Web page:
REPORTER: (INAUDIBLE)

SPICER: But, OK, but understand this, that at some point, the facts are what they are.

(END VIDEO CLIP)

ROMANS: Sean Spicer accusing that respective reporter of having an agenda. April Ryan of American Urban Radio asked the question that sets Spicer off. She was also a reporter Spicer told her to stop shaking her head. She's going to join us live in the 8:00 a.m. hour of NEW DAY. April Ryan.

BRIGGS: Russian salad dressing. I mean, that really was the headline of the day. Really. I mean, it exploded online. I brought you a gift this morning.

ROMANS: Oh, no, are you kidding me?

[04:05:00] BRIGGS: Our producer, Leslie, resourceful at 3:00 a.m. Apparently, people still do use it.

ROMANS: And you did a little bit of research. What is the -- what is the preferred dressing in America?

BRIGGS: The 17th most popular salad dressing in America. Seventeenth. So, if he was using it, yes, that would be suspicious. Ranch dressing is your number one.

ROMANS: On my eggs, this morning.

BRIGGS: Number one.

ROMANS: May not this morning.

BRIGGS: Meanwhile, Republicans insisted they had no plan B on health care. So, since we're talking about insurance, we'll call this a rider number one. Just days after the GOP effort to repeal Obamacare ended in disaster we're learning the issue is now back on the table. If it was really ever off.

Officials telling us the president and vice president spoke with several house members over the weekend about a path forward. Even so, the White House now keeping a lower profile, encouraging talks between members of the ultraconservative Freedom Caucus and the moderate Tuesday Group.

ROMANS: A senior administration official says members whose opposition helped kill House bill last week are, quote, "terrified" of backlash, backlash that some are getting from their constituents who elected them to repeal and replace Obamacare. The official says White House believe its threat to move past health care helped jolt House Republicans into action.

And last night, President Trump all but admitted he's not done with this issue. For the very latest, I want to bring in CNN senior White House correspondent Jeff Zeleny.

(BEGIN VIDEOTAPE)

JEFF ZELENY, CNN SENIOR WHITE HOUSE CORRESPONDENT: Christine and Dave, five days after the collapse of the health care bill, President Trump, the White House and some members on Capitol Hill are talking about reviving the bill and doing another type of deal. Now, they are in the very early beginning stages of talking about this. One is the pressure from the outside. Republicans, of course elected many of these people for years really to do something about health care and after the dramatic failure last week, of course, it fell apart.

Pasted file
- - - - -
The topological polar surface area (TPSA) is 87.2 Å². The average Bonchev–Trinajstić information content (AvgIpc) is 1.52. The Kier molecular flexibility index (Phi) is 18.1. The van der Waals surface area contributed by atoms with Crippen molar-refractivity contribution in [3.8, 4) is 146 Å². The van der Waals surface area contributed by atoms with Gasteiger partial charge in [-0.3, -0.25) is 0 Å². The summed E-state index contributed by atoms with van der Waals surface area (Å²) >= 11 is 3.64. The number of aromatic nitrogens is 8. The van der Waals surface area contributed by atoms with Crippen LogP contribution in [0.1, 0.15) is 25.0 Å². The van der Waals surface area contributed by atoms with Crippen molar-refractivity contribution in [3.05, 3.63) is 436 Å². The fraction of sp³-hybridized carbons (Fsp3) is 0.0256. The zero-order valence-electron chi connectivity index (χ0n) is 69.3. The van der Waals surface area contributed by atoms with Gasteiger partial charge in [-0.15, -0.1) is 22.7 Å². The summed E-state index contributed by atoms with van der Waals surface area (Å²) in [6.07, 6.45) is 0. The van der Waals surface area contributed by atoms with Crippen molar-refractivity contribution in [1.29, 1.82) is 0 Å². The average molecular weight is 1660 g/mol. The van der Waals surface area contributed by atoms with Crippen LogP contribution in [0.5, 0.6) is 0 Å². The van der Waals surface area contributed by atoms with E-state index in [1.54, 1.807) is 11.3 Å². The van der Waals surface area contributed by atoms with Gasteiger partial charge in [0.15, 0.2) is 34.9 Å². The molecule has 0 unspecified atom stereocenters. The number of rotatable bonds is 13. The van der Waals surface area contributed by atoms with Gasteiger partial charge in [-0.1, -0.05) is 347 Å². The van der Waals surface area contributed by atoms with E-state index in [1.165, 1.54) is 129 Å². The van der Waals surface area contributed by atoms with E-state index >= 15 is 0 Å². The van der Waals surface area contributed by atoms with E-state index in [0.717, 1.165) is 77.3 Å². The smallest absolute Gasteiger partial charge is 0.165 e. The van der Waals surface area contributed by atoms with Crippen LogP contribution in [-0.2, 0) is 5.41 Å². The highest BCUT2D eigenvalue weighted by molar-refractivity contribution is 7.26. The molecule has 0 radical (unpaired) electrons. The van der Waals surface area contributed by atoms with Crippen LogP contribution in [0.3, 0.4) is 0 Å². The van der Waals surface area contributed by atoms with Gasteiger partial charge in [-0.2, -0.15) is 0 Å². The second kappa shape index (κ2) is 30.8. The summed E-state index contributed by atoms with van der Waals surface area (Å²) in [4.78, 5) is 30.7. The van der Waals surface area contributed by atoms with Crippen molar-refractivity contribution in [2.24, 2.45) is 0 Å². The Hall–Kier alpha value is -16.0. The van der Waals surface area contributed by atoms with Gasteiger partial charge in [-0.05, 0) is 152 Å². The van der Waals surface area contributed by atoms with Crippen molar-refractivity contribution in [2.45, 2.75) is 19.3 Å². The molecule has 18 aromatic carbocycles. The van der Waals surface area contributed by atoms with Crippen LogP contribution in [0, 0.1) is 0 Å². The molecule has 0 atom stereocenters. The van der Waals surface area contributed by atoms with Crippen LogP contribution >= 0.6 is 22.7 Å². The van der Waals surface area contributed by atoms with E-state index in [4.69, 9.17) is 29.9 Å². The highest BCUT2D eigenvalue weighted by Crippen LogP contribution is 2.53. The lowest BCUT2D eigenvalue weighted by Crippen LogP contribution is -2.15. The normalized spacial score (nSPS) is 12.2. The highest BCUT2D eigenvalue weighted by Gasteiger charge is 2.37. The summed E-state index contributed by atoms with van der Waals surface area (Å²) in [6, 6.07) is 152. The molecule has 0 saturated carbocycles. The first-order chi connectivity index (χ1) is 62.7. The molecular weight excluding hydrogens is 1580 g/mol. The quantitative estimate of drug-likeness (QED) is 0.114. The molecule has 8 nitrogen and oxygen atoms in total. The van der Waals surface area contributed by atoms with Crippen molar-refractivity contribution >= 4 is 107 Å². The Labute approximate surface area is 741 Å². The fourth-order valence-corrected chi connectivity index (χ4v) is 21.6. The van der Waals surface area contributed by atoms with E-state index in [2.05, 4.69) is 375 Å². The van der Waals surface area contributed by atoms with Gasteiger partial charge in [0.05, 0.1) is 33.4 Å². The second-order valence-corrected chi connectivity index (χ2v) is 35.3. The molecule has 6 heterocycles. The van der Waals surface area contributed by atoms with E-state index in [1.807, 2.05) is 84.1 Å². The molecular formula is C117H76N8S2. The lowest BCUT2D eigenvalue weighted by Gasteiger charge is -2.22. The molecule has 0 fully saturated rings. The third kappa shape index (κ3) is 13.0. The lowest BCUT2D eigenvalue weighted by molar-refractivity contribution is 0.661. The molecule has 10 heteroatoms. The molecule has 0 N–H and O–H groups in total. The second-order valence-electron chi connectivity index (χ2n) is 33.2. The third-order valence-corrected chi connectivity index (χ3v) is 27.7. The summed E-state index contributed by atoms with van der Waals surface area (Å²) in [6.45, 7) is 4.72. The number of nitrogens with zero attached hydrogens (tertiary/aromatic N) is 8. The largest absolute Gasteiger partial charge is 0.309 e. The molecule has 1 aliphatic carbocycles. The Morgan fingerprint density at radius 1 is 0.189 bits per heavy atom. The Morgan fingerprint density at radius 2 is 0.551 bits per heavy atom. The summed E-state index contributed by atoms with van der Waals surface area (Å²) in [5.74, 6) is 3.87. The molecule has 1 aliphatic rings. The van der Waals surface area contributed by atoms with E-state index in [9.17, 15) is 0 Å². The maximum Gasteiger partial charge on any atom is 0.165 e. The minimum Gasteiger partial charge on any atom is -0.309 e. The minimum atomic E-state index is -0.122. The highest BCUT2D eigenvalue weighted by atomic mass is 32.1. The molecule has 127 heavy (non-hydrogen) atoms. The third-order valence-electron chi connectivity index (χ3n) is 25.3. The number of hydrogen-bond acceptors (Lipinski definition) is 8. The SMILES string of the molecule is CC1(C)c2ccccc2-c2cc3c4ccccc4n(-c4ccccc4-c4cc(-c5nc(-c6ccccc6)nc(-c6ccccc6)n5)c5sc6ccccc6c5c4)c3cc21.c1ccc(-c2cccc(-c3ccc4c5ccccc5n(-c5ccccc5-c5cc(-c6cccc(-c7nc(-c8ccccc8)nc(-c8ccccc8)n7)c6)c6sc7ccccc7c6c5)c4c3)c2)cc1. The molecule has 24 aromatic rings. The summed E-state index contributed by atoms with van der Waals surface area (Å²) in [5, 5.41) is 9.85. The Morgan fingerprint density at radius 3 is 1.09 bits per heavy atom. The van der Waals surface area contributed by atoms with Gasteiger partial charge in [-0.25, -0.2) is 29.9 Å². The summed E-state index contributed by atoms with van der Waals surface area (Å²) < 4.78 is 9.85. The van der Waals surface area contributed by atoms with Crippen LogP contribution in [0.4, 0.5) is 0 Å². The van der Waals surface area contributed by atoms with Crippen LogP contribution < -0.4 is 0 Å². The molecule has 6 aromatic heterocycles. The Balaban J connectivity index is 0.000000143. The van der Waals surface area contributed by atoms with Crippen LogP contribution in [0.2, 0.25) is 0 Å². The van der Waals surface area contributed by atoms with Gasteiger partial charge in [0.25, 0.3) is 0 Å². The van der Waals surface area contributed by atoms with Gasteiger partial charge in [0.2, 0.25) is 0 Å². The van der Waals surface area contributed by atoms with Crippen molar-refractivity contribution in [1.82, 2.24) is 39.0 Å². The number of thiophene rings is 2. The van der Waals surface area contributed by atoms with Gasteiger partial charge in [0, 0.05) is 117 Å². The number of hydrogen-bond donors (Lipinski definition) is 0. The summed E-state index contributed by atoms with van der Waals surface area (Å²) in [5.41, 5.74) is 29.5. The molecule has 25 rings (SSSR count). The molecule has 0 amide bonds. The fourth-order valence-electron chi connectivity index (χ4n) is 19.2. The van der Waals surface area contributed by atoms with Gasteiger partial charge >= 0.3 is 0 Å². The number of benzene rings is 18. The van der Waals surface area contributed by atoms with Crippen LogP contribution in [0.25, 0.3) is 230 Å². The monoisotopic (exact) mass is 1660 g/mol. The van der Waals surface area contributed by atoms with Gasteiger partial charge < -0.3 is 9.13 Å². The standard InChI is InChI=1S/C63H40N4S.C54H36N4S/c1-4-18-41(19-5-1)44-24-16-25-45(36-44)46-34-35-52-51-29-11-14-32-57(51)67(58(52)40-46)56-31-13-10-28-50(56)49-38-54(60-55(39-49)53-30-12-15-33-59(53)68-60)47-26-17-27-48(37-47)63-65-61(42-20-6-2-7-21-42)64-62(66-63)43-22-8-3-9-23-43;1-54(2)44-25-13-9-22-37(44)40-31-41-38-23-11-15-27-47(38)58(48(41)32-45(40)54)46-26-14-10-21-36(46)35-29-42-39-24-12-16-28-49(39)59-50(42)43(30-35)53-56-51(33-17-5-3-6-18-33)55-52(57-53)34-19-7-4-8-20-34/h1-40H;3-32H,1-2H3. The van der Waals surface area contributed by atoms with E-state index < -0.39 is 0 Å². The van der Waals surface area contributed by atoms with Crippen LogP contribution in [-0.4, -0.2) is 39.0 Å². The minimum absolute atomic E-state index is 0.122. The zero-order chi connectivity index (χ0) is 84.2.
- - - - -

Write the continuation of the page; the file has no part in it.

But now, there are serious talks going on. And President Trump invited senators from both parties to the White House last night. And he mentioned health care actually isn't that hard.

Let's watch.

DONALD TRUMP, PRESIDENT OF THE UNITED STATES: I know that we're all going to make a deal on health care. That's such an easy one. So, I have no doubt that will happen very quickly. I think it will actually. I think it's going to happen, because we've all been promising, Democrat, Republican, we've all been promising that to the American people. So, I think a lot of good things are going to happen there.

ZELENY: Such an easy one the president says. But, of course, he knows all too well health care legislation is so much more difficult than that. But the fact that he invited bipartisan group of senators to the White House is the latest in a series of steps this White House is calling a course correction. They want to bring some Democrats on board as well to try and get some difficult pieces of legislation through.

We'll see if health care falls in that list or not. But, Christine and Dave, he certainly talked about it here last night.

(END VIDEOTAPE)

BRIGGS: Yes, bringing on Democrats. That will be a difficult haul. Thank you, Jeff.

The number of Senate Democrats declaring opposition to Supreme Court nominee Neil Gorsuch is growing this morning. Senate Majority Leader Mitch McConnell has now set a date for the floor vote on the floor nomination, defiantly predicting that Gorsuch will be confirmed next Friday. The Judiciary Committee is already set to vote on Monday and McConnell says he wants the full Senate to vote before lawmakers head off for a two-week spring week.

ROMANS: McConnell and Democratic Leader Chuck Schumer already squaring off over the Republican threat to invoke the nuclear option. That would change Senate rules to end the filibuster on high court nominees so they can be confirmed by 51 votes instead of 60.

(BEGIN VIDEO CLIP)

SEN. MITCH MCCONNELL (R-KY), SENATE MAJORITY LEADER: We're going to get Judge Gorsuch confirmed. It will be an opportunity for Democrats to invoke cloture. We'll see where that ends, but it will really up to them how the process to confirm Judge Gorsuch goes forward.

SEN. CHARLES SCHUMER (D-NY), SENATE MINORITY LEADER: It's going to be a real uphill climb for him to get those 60 votes. It's such an important position. It should have bipartisan buy in. If a judge can't meet, if a nominee can't meet the 60 vote standard, you don't change the rules.